Herr Holmes is missing… and so is our cake.
Location: Berlin, Germany
Date played: September 4, 2017
Team size: 2-8; we recommend 2-4
Duration: 60 minutes
Price: from 19€ per ticket
Story & setting
Professor Moriarty has returned and Sherlock Holmes has gone missing. By order of Scotland Yard, we were granted permission to break into 221B Baker Street and learn the fate of the world’s most famous detective.
Our mystery was staged within a large, grim, wood-furnished apartment-esque space. It looked pretty good, but felt entirely too empty. This barren set, however, excelled at building tension.
In Sherlock Holmes, Escape Berlin wanted us to deduce our way through the room escape. I didn’t realize this until after the fact, but the puzzles were all almost complete, threads dangling and waiting for connection. In its own weird way, Sherlock Holmes felt like a detective game.
All of the puzzles within Sherlock Holmes were effectively deduction games. That felt appropriate.
Sherlock Holmes traversed a large, minimalistic, and foreboding gamespace. Through a combination of lighting, sounds, and space, Escape Berlin created an uneasiness that added tension to every interaction.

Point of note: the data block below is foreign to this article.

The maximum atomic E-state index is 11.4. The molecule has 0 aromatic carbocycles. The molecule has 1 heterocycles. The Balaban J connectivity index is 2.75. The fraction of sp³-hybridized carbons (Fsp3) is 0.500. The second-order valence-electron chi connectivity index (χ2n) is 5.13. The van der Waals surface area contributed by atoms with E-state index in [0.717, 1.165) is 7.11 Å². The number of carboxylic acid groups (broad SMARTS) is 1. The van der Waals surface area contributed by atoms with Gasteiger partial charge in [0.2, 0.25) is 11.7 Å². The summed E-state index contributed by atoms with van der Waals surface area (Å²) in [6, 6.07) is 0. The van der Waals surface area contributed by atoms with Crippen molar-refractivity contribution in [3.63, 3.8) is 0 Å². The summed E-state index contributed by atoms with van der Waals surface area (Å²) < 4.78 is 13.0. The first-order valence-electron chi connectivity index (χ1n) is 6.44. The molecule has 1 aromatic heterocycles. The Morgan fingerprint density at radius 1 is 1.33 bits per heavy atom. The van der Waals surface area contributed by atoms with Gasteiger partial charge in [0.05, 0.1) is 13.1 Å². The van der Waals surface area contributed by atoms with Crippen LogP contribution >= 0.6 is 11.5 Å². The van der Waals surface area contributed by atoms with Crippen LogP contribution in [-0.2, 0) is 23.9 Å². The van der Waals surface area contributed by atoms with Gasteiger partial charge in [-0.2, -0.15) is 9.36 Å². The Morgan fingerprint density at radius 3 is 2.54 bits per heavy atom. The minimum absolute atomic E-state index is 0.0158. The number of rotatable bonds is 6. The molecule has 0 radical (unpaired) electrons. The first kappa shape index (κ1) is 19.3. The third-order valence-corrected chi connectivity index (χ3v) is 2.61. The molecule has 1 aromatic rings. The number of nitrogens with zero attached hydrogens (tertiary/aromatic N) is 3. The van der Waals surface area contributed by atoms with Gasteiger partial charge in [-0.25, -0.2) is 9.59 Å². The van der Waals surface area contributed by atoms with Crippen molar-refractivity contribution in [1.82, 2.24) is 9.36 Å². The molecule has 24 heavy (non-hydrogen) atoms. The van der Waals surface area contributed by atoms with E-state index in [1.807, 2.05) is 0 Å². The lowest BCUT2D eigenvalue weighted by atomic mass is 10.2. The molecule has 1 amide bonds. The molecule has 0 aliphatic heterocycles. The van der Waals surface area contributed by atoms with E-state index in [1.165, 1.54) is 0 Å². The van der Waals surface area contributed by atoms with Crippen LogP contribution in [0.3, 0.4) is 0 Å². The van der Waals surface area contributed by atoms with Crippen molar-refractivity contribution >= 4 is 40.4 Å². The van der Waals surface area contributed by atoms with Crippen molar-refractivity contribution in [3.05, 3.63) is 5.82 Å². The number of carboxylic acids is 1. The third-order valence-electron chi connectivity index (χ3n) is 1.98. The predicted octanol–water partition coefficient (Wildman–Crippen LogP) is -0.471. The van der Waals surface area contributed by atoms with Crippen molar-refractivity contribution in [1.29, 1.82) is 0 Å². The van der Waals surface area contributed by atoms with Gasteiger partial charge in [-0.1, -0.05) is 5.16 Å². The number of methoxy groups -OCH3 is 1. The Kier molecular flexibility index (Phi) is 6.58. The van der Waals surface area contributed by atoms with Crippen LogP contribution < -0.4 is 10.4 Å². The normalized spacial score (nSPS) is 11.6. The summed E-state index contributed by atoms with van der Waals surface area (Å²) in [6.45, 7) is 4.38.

Sherlock Holmes included some strange and unexpected puzzles. These were a lot of fun.
You can’t really go wrong with a good Portal reference.
The large gamespace wasn’t particularly intriguing in and of itself. Sure, a lot of players could fit into the space, but it wasn’t well used.
Sherlock Holmes was a linear escape room in a massive space. At times it was challenging to determine where to direct our attention. When we slowed, we ground to a halt.
Should I play Escape Berlin’s Sherlock Holmes?
Sherlock Holmes was an escape room of deduction puzzling. This stylistic choice worked well for the theme and the space.
We haven’t seen too many escape rooms build tension the way Sherlock Holmes did. It was just the two of us in this largely empty space and I was on edge the entire time, in a good way.
While Sherlock Holmes created a particular atmosphere, the set itself was not particularly interesting to traverse or explore.
If you like detective puzzling, and you’re okay with a bit of intensity, I recommend Sherlock Holmes. It would be fun for puzzle-focused players of any experience level.
Book your hour with Escape Berlin’s Sherlock Holmes, and tell them that the Room Escape Artist sent you.
For a local perspective, see Escape Maniac (in German).
Full disclosure: Escape Berlin comped our tickets for this game.